Or how about the time another nun I knew found a boy talking in line and took the pile of books she was holding, those flat wide music books, and dropped them on his head. He was out cold on the floor and the rest of the children had to file out of the room on their way to lunch, stepping over his unconscious body, sure he was dead on the floor.

He wasn't.

And what was the upshot of all of this? A well behaved classroom.  Happy parents who also believed that if Sister had smacked you, you must have deserved it.

I know they all meant well. But please never try to convince any of us that we deserved bloody knuckles because we were left handed or our penmanship was sloppy. These things happened and are well remembered by all of us who still quake in our Mary Jane shoes when they are recalled. It's not a joke, although we've certainly had a few laughs about it.

Nuns today are indeed a different breed, thanks be to God.  For one thing, they receive a much better education.  Those old nuns were thrown at a roomful of children with no training of any kind in how to work with, teach or discipline children. They were making it up as they went along. They didn't even have the opportunity to discuss it with each other at days end. They were on their own in there. More's the pity.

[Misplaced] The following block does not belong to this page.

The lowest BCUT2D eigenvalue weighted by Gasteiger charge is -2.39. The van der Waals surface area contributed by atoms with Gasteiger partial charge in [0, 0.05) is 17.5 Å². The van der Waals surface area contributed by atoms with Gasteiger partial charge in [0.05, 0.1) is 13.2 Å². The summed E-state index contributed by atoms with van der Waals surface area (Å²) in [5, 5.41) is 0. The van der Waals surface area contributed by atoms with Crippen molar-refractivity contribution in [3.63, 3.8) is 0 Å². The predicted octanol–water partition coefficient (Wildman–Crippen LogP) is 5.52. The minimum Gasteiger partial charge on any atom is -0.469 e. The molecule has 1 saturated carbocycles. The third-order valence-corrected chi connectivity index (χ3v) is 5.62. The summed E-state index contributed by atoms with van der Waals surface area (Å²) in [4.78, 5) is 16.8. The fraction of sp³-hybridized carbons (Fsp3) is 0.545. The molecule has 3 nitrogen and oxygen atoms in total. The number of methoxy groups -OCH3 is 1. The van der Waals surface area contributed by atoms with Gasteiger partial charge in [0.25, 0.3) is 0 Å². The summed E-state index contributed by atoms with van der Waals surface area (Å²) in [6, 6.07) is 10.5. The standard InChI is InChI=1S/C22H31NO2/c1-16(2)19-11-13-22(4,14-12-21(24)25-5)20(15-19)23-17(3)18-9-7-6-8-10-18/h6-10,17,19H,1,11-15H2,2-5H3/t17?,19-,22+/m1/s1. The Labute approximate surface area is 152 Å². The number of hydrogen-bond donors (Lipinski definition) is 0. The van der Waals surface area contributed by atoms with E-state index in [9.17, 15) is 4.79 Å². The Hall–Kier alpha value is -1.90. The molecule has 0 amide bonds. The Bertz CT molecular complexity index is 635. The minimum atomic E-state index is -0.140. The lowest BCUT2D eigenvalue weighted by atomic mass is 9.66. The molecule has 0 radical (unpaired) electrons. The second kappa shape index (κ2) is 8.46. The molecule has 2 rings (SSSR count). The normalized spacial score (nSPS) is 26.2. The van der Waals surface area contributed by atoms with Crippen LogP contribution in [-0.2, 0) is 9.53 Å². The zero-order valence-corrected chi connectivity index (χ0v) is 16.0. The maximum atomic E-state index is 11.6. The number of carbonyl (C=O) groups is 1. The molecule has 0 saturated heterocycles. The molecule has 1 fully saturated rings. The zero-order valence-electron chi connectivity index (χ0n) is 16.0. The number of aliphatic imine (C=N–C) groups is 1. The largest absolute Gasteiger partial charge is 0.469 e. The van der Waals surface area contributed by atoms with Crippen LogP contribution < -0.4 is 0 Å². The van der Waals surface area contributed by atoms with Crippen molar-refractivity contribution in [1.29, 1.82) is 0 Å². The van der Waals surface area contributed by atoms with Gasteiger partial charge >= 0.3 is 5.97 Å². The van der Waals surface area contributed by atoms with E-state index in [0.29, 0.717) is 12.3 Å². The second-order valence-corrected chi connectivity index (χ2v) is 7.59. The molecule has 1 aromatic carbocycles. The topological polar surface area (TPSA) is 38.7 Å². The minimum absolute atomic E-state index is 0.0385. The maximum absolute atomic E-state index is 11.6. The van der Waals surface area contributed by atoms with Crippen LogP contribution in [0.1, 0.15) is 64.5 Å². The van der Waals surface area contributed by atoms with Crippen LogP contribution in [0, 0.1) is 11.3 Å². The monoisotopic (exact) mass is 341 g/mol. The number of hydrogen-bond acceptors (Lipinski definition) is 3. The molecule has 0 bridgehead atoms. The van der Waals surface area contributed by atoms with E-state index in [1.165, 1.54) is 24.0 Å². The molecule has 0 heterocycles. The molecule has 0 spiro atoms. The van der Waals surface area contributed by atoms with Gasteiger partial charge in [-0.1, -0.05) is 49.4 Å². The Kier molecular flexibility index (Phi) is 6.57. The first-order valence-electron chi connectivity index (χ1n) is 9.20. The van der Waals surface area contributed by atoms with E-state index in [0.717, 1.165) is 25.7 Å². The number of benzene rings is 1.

And back in my day, kids weren't sent to the Catholic school to straighten them out. Children who misbehaved too much were kicked out of Catholic school. For that, you would have had to do something actually bad, like property damage.  Very rare, because we were indeed a bunch of goody two shoes tikes with a fear of Hell and Sister.  Not necessarily in that order.